that I'm still the only person ever elected to state-wide office in Virginia with a union card, two purple hearts, and three tattoos. That is Jim Webb on the trail this week, running a most unconventional run for president. He's an unconventional guy. Vietnam war hero. Reagan's Navy secretary. Writer of ten books and a film, too. He left the senate after one term. Your early support will be crucial, as I evaluate whether we might overcome what many commentators see as nearly impossible odds. That announcement took many by surprise. The question now is, is he serious about challenging Hillary? And will democrats respond to this call? Will you have the courage to provide a voice in the corridors of power for those who otherwise will have no voice? And Jim Webb joins us now. Welcome back, senator. Good to see you. We saw the vid. Your speech to the firefighters union. What are you up to, exactly? We're actually truly exploring whether it is possible to conduct a viable campaign in this present environment where money is flooding the political process. Is it possible? I think it might be. We're listening. We've been around. We've got a lot of support. People coming across e-mails and internet. For me, we need to be focusing on theñop dysfunction that's occurred in our economic system. And also when you look at what you were just discussing with the Iran situation, the true constitutional challenges and the relationship between the president and the congress. I want to ask you about that. You have written on Iran in the past. About congress becoming complacent. Do you support the initiative? It's interesting. I worked with bob corker a lot. We were on the foreign relations committee. He did not sign the letter addressed to the government of Iran, which I think was just a silly mistake. Sending the letter or not signing? Sending the letter was a serious error if the republicans wanted to address this issue. I -- all the way back to the bush administration on the strategic framework agreement in Iraq, when president Obama went to Copenhagen and announced he was going to bring back on climate change, a binding agreement without consulting congress, I wrote a letter to him on that. The situation in Libya, with the unilateral use of force. At a time when there were no treaties in effect. No Americans at risk. I was very strong on that. Bob corker and I were together. There's a legitimacy here in the notion that the executive branch has to come to the congress on the issues thatfá impact the congress. Even if in this case there won't be a deal? I think you need to bring these things to the congress. The strategic framework with Iraq. With the bush administration, we did not get a full discussion of that or the possibility of voting on it. The Iraqi parliament voted on it twice. The idea that the executive branch can negotiate these comprehensive agreements without the full participation of the congress I think is a bad idea. In the speech we showed, you talked about powerful financial interests spending billions to think that the current situation is okay. Who are the press and how are they encouraging a aristocracy? I think if you see what has been happening to our country over the past 20 or 25 years, or so, with the economic model. First, the model itself has broken apart. The traditional model has broken apart. The -- employment model that was based on full-time employment, manufacturing base, taking care of your working people fell apart a lot when the manufacturing sector was hurt so bad in the past 20 years. The other thing is, if you have capital, if you have assets, you're doing pretty well. The stock market has almost tripled since April 2009. This is particularly true with the generation coming into full adulthood. They don't have that model anymore. They were doing part-time jobs, consultancy jobs. They have student loans to pay off. They're wondering whether they're going to be able to get a home. How can you fix it? You have to level the playing field in terms of how we take care of working people. Full time. Good job. The system is, in a way, becoming rigged against working people. They're getting these part-time jobs. My oldest daughter is a good example. She works for the disabled American veterans. She loves her job. She's brought on as a consultant. She has to pay her own self-employment tax. She doesn't have medical. She doesn't have retirement. This is becoming a model for the generation that's coming along. The other part of it is, the people at the top have moved away from everyone else in our society. And the benefits they're receiving. Largely through stock options and executive compensation that would never have existed 30 years ago when they were measuring corporate -- corporate compensation by the earnings of the corporation rather than the price of the stocks. I know you have been reluctant to speak about Hillary Clinton. You have had tough words about the Clintons in the past. Owe wrote they were the most corrupt administration in modern memory. That bill and Hillary's misadventures in the white house were convinced that the law didn't apply to them? To you stand by those words? I think we threw a lot of bombs in that period. I think what we need to do is look forward now. I think the American people want to hear from all of the candidates about the issues that will concern us in the future. The one thing I think I can bring to the table is that I have a long history of leadership. I was raised to be a leader, in the military. Four years in the committee counsel in congress. Five years in the Pentagon. Not just one term. Six years in the senate. When people have come to me as I have done this committee is we trust you. I don't always agree with you all the time, but I trust you. Sounds like you're ready to do this. I'm enjoying getting out and listening to people. We're going to South Carolina this week. We're going to be in Iowa in April. New Hampshire in may. We'll see how it goes. If we can get the support, we'll continue to move forward. We'll be watching. Senator Webb, thank you for coming in. Thank you.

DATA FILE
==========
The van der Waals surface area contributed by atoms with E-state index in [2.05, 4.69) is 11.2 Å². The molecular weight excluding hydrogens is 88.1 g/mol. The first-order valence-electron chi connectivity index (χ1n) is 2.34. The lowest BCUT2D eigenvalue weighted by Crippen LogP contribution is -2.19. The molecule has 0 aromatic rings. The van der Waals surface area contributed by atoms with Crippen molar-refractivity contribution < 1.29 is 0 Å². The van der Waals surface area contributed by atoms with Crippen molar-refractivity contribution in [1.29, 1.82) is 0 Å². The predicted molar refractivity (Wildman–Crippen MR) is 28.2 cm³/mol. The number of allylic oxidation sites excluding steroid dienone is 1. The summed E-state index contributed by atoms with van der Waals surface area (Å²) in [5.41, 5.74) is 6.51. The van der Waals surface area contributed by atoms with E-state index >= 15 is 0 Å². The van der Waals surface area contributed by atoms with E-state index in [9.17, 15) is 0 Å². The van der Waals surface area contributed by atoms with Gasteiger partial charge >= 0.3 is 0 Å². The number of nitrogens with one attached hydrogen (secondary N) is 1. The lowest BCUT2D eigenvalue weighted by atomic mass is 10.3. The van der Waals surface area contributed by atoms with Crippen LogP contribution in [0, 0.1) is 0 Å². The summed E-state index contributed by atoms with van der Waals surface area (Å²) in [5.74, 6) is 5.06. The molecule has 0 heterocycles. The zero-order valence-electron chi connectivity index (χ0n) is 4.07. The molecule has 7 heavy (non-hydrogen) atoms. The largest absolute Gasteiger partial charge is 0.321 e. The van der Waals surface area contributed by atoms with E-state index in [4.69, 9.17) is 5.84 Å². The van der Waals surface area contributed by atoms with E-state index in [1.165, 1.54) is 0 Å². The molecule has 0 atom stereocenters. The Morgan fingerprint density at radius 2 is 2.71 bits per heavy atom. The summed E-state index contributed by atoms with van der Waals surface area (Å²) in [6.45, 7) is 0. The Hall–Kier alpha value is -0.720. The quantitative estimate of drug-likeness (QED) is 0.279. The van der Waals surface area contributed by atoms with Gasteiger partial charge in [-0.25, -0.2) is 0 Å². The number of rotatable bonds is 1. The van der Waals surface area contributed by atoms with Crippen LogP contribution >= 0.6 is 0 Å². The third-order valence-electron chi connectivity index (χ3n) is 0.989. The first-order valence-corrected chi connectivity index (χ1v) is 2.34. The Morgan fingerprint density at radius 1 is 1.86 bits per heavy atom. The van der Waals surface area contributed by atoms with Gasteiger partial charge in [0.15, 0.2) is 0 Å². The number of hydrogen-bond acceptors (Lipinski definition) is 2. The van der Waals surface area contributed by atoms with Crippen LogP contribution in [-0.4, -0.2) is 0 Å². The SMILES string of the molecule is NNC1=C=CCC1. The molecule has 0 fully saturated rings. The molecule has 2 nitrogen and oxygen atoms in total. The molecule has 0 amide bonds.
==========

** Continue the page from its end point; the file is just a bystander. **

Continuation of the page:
This transcript has been automatically generated and may not be 100% accurate.